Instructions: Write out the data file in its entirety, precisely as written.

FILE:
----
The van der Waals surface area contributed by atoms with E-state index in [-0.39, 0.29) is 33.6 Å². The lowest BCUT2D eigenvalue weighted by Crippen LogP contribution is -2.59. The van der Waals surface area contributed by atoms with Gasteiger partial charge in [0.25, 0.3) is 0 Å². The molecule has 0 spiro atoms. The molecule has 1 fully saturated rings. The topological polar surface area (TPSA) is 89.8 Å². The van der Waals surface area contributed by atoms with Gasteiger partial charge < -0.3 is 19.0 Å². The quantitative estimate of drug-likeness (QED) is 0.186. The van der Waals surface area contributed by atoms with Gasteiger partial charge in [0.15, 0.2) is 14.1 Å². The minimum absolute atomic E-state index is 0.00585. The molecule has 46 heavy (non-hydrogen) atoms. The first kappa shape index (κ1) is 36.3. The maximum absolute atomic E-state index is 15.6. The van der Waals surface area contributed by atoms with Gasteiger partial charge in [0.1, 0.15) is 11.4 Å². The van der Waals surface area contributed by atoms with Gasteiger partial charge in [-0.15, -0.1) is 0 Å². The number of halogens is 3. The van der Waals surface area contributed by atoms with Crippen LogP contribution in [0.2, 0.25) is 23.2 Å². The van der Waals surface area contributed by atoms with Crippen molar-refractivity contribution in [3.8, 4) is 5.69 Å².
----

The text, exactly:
The van der Waals surface area contributed by atoms with E-state index in [-0.39, 0.29) is 33.6 Å². The lowest BCUT2D eigenvalue weighted by Crippen LogP contribution is -2.59. The van der Waals surface area contributed by atoms with Gasteiger partial charge in [0.25, 0.3) is 0 Å². The molecule has 0 spiro atoms. The molecule has 1 fully saturated rings. The topological polar surface area (TPSA) is 89.8 Å². The van der Waals surface area contributed by atoms with Gasteiger partial charge < -0.3 is 19.0 Å². The quantitative estimate of drug-likeness (QED) is 0.186. The van der Waals surface area contributed by atoms with Gasteiger partial charge in [0.15, 0.2) is 14.1 Å². The minimum absolute atomic E-state index is 0.00585. The molecule has 46 heavy (non-hydrogen) atoms. The first kappa shape index (κ1) is 36.3. The maximum absolute atomic E-state index is 15.6. The van der Waals surface area contributed by atoms with Gasteiger partial charge in [0.1, 0.15) is 11.4 Å². The van der Waals surface area contributed by atoms with Gasteiger partial charge in [-0.15, -0.1) is 0 Å². The number of halogens is 3. The van der Waals surface area contributed by atoms with Crippen LogP contribution in [0.2, 0.25) is 23.2 Å². The van der Waals surface area contributed by atoms with Crippen molar-refractivity contribution in [3.8, 4) is 5.69 Å².